Indoor gyms and swimming pools are already open in Northern Ireland and England, opened today in Wales and are set to open on 14th September in Scotland - although the Scottish September date may be brought forward when reviewed on 20th August.
What's the guidance?
Changing and showering facilities associated with (open) sport and leisure clubs remain closed in Northern Ireland - until further guidance is issued1. Current advice from UK Government2, Swim England3 and UKActive4 is to arrive at the facility dressed and ready to play or swim, then travel home afterwards to change and shower. The objective is to minimise time spent in the changing room and avoid the shower facilities to help maintain the (pool?) water quality3.
Use of changing rooms and showering facilities should in general be avoided where possible, although these must be available for participants with disabilities or special needs and are likely to be needed after swimming2.
Swim Wales’ Return to Water Participant Guidance5 states: showers may be available at the pool, and on leaving the pool, it’s recommended to shower again before leaving the facility. No specific guidance is yet available for Scotland.
Is the guidance good?
So, fully closed shower facilities in Northern Ireland, and operational, at least for a post-swim shower, at pools. Assuming the correct measures were put in place before and during the shutdown, and ahead of reopening, this is a perfectly good status.
In England, however, shower facilities in gyms and other sports venues are open but visitors are discouraged from using them, likely due to possible difficulties around social distancing. Seldom used showers, however, can cause a water quality problem of a different kind...
Let's think about water distribution around the building, serving wash-hand basins, toilets and showers. Infrequent use, of the showers especially, is a problem - water lying in the pipework supply will cool to the ambient temperature, and stagnate between users. At next actuation, the cooled water will be purged to drain - as warm water is drawn through to the shower head - the point from which the next showering event usually commences. This is not good for any shower system, which has been sized for an expected flow demand and turnover of water. It’s wasteful of pre-heated water and creates stagnant deadlegs to lesser used shower heads (especially in group shower arrangements), compromising water quality through the proliferation of Legionella bacteria and biofilm formation.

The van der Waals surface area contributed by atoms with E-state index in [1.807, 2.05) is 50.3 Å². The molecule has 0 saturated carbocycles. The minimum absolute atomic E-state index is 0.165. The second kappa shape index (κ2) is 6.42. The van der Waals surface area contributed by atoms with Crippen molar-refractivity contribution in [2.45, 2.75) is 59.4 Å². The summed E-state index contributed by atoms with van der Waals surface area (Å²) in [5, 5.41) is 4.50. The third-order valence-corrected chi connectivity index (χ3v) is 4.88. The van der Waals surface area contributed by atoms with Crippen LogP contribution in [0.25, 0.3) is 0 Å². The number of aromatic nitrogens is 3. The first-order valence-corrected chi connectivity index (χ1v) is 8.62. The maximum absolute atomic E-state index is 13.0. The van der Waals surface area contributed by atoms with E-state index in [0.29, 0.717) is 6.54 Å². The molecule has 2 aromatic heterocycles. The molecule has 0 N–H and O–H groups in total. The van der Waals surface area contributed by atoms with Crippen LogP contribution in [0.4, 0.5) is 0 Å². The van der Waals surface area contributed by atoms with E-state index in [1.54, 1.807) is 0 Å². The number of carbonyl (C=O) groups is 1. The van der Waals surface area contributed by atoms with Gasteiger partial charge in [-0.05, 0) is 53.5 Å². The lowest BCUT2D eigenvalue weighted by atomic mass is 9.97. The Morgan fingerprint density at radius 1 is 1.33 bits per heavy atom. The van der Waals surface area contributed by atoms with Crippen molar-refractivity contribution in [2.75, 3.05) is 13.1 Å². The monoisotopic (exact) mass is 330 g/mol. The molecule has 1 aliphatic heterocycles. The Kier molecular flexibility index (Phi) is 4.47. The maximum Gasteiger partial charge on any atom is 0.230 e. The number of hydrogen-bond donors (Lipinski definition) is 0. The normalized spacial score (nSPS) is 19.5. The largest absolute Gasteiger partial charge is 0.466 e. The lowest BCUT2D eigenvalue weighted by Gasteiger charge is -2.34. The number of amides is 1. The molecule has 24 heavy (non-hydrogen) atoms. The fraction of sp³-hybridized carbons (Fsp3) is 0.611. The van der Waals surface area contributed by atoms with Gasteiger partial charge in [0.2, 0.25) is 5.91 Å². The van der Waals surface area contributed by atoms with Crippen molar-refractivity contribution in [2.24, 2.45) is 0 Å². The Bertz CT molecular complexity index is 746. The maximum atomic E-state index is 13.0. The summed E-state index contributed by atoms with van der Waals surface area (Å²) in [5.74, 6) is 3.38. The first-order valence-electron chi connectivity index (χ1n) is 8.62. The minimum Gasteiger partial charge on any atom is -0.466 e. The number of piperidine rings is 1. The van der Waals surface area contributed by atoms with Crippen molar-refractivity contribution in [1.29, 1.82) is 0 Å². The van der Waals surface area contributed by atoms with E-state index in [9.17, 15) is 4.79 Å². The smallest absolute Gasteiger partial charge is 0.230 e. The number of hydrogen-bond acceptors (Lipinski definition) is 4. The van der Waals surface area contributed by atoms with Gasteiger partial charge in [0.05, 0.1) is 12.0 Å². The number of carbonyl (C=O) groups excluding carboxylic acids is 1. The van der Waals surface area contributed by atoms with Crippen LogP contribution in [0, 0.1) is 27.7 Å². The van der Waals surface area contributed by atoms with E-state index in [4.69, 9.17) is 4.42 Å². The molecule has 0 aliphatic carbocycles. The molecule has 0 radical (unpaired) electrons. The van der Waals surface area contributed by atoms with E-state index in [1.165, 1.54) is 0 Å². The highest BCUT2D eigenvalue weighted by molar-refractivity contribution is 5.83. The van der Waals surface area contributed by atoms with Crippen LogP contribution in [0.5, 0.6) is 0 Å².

Legionella is widely known to cause Legionnaires Disease, a type of pneumonia and infection that is acquired when contaminated aerosols are inhaled, often via shower heads of poorly used and maintained water systems… …contaminated aerosols, pneumonia… something sounds familiar!
L8 Duty of Care
Facility operators therefore need to be mindful not to fall foul of L8 Legionella control guidelines as they make their premises Covid-safe. It may take some careful and creative thinking to accommodate social distancing whilst maximising the use of showers and improving water turnover.
We'd advise, as a general rule, to practice regular high velocity flushing - to flush biofilm growth away to drain and improve water quality.
If turnover, however, remains low, a duty flush of all shower heads can keeps things ticking along.